two-and-a-half G's of force on each leg .... They go 35, 40 miles an
hour ... It's an exciting sport.”

In some countries,
its stars might be on posters and cereal boxes ... or on rolls of
toilet paper.

 

It was a grand, golden age ... for one-percent of us


Yes, this is a big time for the commercial networks -- Grammys, Super Bowl, Winter Olympics, more. But PBS is countering with three nights of terrific documentaries. It's Winnie Mandela on Monday (Feb. 5), "The Gilded Age" on Tuesday and the oldest human remains in the Americas on Wednesday. Here's the "Gilded" story I sent to papers:

By Mike Hughes

As the 19th
century ended, Americans were known for wealth and power.

This was “a
country rising to become the economic powerhouse we know today,”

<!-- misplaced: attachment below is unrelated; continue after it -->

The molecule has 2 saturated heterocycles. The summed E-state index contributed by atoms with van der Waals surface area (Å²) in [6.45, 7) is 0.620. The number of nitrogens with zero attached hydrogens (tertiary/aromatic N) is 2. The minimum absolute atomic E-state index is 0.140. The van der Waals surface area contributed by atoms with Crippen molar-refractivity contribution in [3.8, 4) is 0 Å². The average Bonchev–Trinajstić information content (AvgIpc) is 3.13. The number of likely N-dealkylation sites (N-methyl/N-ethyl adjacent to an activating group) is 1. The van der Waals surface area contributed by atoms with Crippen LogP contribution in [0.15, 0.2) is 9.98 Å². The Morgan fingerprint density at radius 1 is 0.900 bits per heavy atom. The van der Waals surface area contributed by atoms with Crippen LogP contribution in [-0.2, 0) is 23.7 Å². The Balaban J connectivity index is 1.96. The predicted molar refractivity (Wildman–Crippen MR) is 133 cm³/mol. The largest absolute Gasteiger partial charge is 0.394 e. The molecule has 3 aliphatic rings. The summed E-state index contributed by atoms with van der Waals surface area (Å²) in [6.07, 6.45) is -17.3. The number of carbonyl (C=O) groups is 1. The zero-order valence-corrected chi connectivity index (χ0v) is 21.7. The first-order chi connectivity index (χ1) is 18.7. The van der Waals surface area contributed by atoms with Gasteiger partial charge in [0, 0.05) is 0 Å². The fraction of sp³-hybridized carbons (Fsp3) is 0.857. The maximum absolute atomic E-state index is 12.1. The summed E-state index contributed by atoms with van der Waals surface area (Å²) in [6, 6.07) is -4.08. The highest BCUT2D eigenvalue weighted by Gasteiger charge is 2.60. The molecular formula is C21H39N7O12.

said Mark Samels, producer of PBS' “American Experience” series.

And it was
transforming. The rich – Rockefeller, Carnegie, Vanderbilt, Morgan
– were becoming much richer; the others were overwhelmed.

That's the focus of
Tuesday's “Experience” film. “The Gilded Age” sees the wealth
gap hit a dizzying extreme.

“In 1890, 51
percent of the wealth in this country was owned by the one-percent,”
said Edward O'Donnell, a history professor at College of the Holy
Cross. “It was reduced to 20 percent by 1980 – and it has since
rebounded to almost 40 percent.”

Back then, no
individual could stand up to the industrial giants. What about
unions? Or governments?

“The presidency
was so weak at this time,” Samels said. “I mean, really: Name the